U.S. allies divided
The MB has received a very strong blow in its Egyptian heartland together with a burgeoning MB-U.S. regional “understanding.”
A regional U.S.-sponsored Egyptian-Turkish- Qatari axis that could stand rival to the Iran-Syria alliance is at risk of becoming a past tense plan.
The U.S. regional allies stand now divided between the pro-MB led by Qatar and Turkey and the anti-MB led by Saudi Arabia and the UAE.
The regional front against Iran of the U.S.-sponsored “moderates,” who are united in their efforts to enforce a ‘regime change” in Syria, is weakened as well.
While Syria is feeling relief, Iran joined its regional rivals in Qatar and Turkey as well as Cuba, Venezuela, the U.S. and the EU in condemning “the massacre of the population” according to a statement by its foreign ministry. The new Iranian Foreign Minister Mohammad Javad Zarif last Monday noted “how people’s votes are forgotten and downtrodden.”
America’s abrupt role reversal from an anti-Islamist crusader to a champion of political Islam has antagonized two of the U.S.’s closest Arab allies in Saudi Arabia and the UAE who promptly emerged as the major political and financial backers of the military-supported interim government in Egypt; on the second day Morsi was removed, they contributed $12b to Cairo.
Rejecting foreign interference in “Egypt’s internal affairs,” Saudi King Abdullah, in a statement read Friday on Saudi television, declared that what was happening in Egypt was “an Arab affair.” His foreign minister, Prince Saud Al Faisal, during a recent visit to Paris pledged to compensate Egypt for any cut in Western aid, saying: “We will not achieve anything through threats.”
Obviously, Saudi Arabia, UAE and Kuwait, which contributed $12b to Cairo the second day Morsi was removed, do not see eye-to-eye on Egypt with their strategic allies in the U.S. and EU; their position will for sure weigh heavily in their final stance.
Some commentators described as “hysterical” the Turkish reaction, which led Egypt to accuse Turkey of interfering in its internal affairs. Last Tuesday Prime Minister Recep Tayyip Erdogan said Israel was involved in the “military coup” that removed Morsi from power; the White House denied the accusation. Earlier he accused Saudi Arabia and the UAE of being partners to the “Egyptian coup.” He had called on the UN to condemn the “massacres” in Egypt and described the developments in the country as a “conspiracy against the Muslim world targeting Turkey” in particular.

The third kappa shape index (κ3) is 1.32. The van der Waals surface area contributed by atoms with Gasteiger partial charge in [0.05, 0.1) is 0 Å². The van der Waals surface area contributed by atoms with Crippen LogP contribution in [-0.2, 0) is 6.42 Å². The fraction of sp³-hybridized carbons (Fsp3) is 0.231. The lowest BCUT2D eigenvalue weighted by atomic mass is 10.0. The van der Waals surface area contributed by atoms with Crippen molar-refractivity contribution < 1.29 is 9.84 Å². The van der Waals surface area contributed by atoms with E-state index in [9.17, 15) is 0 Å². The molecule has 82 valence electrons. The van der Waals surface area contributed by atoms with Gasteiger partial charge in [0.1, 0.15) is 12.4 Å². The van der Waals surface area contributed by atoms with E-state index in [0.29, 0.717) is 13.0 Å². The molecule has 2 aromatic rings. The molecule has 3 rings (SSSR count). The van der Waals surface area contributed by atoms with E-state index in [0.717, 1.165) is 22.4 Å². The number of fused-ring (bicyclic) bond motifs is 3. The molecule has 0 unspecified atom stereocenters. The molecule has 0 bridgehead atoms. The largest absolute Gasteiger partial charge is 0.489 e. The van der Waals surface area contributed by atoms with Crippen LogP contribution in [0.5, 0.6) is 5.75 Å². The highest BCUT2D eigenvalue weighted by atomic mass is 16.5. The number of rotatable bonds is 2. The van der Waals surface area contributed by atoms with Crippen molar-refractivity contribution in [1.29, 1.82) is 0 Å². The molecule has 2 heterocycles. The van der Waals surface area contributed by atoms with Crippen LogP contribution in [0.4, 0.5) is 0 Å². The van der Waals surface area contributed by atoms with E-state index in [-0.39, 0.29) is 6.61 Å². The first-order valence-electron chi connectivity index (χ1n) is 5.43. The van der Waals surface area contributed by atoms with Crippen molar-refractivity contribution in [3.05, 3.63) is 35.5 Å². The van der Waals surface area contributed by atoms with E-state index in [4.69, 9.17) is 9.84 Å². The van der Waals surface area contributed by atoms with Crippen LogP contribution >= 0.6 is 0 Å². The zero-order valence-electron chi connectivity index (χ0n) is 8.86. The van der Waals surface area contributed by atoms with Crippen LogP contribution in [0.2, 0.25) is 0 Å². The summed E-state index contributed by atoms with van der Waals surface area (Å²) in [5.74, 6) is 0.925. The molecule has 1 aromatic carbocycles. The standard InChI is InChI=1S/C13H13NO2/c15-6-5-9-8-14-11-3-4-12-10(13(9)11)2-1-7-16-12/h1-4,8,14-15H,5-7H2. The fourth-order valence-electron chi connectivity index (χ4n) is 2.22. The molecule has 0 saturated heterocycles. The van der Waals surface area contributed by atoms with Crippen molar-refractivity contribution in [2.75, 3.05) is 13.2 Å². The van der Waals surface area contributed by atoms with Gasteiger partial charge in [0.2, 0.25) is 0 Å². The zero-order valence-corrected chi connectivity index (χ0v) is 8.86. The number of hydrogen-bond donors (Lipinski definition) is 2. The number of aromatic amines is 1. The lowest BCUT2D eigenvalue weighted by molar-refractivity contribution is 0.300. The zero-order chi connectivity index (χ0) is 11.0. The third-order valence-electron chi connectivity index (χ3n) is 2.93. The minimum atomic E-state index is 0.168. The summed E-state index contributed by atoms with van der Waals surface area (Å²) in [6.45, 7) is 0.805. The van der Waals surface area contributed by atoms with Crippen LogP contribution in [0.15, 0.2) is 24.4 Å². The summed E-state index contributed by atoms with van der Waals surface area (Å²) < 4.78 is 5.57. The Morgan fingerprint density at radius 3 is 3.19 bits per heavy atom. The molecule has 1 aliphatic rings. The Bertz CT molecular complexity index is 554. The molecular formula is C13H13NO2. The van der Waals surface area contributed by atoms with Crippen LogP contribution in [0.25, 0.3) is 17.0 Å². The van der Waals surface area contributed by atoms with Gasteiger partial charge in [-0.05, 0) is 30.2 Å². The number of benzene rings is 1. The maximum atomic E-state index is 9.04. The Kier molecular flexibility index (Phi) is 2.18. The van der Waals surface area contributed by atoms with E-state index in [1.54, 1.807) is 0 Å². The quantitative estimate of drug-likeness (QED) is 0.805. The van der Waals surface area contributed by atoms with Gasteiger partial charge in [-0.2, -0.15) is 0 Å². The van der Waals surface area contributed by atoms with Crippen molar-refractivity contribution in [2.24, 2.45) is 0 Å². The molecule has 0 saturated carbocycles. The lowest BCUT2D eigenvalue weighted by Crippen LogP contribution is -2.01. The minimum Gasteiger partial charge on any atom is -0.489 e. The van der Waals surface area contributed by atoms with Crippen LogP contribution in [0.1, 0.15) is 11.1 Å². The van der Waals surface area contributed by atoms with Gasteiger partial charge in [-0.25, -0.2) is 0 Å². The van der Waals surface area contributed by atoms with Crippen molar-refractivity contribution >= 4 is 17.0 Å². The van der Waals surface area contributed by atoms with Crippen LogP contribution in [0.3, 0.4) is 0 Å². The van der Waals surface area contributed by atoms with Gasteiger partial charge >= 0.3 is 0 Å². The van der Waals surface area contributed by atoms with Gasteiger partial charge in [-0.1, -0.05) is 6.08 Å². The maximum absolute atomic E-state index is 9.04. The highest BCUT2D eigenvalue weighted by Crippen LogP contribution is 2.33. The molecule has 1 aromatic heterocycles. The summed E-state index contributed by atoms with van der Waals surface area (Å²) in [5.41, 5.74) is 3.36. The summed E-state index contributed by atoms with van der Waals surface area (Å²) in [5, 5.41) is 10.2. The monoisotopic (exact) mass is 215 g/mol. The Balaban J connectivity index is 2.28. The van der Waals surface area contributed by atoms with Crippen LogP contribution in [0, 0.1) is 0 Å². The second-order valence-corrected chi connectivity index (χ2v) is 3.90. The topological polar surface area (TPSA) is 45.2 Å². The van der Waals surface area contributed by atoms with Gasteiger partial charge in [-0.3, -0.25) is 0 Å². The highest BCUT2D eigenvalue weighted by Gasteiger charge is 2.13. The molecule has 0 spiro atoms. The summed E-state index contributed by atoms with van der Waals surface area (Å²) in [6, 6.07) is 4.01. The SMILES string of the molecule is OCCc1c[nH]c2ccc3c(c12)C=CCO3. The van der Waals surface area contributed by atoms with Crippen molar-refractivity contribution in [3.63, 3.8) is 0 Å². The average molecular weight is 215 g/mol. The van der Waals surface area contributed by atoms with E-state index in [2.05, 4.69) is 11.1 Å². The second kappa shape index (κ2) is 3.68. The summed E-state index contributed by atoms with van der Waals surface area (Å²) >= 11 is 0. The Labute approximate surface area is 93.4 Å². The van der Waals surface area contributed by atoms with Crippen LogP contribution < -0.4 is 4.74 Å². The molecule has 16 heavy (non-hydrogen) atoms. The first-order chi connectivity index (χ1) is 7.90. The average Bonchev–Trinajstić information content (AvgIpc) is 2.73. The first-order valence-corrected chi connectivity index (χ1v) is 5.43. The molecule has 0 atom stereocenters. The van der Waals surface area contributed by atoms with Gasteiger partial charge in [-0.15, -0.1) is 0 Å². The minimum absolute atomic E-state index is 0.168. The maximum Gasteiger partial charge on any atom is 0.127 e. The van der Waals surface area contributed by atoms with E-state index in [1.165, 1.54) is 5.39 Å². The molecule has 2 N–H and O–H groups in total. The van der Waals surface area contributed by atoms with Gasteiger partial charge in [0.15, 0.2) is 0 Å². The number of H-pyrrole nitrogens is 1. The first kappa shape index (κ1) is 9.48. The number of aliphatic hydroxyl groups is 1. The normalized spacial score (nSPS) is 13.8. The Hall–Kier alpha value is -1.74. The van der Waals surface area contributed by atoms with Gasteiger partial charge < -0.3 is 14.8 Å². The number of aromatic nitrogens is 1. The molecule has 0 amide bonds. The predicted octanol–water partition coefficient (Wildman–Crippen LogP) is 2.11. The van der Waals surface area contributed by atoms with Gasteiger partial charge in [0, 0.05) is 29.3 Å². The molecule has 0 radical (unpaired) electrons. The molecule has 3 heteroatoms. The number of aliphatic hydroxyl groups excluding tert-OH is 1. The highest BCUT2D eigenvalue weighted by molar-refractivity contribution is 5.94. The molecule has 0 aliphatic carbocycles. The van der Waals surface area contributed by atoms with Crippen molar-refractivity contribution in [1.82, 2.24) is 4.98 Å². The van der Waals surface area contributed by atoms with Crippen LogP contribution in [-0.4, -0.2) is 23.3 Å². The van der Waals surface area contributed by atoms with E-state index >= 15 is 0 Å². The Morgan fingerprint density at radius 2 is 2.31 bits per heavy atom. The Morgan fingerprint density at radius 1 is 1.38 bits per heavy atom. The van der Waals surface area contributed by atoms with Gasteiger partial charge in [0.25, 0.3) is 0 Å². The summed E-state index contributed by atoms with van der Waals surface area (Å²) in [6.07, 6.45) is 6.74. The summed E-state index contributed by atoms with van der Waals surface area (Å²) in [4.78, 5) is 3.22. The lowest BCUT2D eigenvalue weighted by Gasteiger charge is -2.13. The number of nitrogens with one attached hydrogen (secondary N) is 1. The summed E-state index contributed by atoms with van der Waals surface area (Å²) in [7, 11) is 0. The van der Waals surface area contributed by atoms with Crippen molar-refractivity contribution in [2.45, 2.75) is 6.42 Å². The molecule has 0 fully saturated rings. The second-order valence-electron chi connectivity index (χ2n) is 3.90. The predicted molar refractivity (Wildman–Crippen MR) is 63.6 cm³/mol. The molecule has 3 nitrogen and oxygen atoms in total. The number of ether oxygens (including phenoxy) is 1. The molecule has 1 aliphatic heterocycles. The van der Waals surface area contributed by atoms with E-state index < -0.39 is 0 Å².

Turkey is a loser in Egypt’s latest developments. Ankara is watching its leading regional role, through an alliance with Egypt, cut short abruptly and replaced by the revival of the Saudi regional leadership through the same alliance. Relations are expected to get worse between the three regional heavy weights.
No Business as usual
The U.S. is leading the Western condemnation of the crackdown on the MB and urging an “inclusive” political process that would make them an integral part of any future restructuring of the ruling system.
This line of U.S. thinking is creating an international environment that is fueling the MB’s defiance, which would inevitably perpetuate the violence and the crisis, the interim government in Cairo says.
This is exactly what leads the U.S.-led West to a collision course with the incumbent interim government, which accuses Morsi and his brethren of leading a year-long effort of exclusion of all the other political players. The MB exclusion policies are said to be the major factor that led to the demise of their rule. The new rulers insist on inclusion of the MB on their own terms.
They accuse the world’s condemnation of their “excessive use of force” as a contribution to what some of their commentators say it is a “war of attrition” waged by the MB against the Egyptian state, its interim government and defense forces.
More than 100 army and police officers were among no less than one thousand people killed since July 3. Michael W. Hanna, an expert on Egypt from the New York-based Century Foundation, was quoted by the AP last Monday as saying: “Sure civil war is a possibility.”
Obviously, Egypt’s post-Morsi rulers do not share the U.S. and European view of the MB as “moderates” who could be “included.”
U.S. bilateral relations with Egypt seem about to head to a turning point, but for sure at least there is “no doubt” that Washington “can’t return to business as usual” with Cairo as Obama told CNN on August 23.
Nicola Nasser is a veteran Arab journalist based in Birzeit, West Bank of the Israeli-occupied Palestinian territories. email@example.com.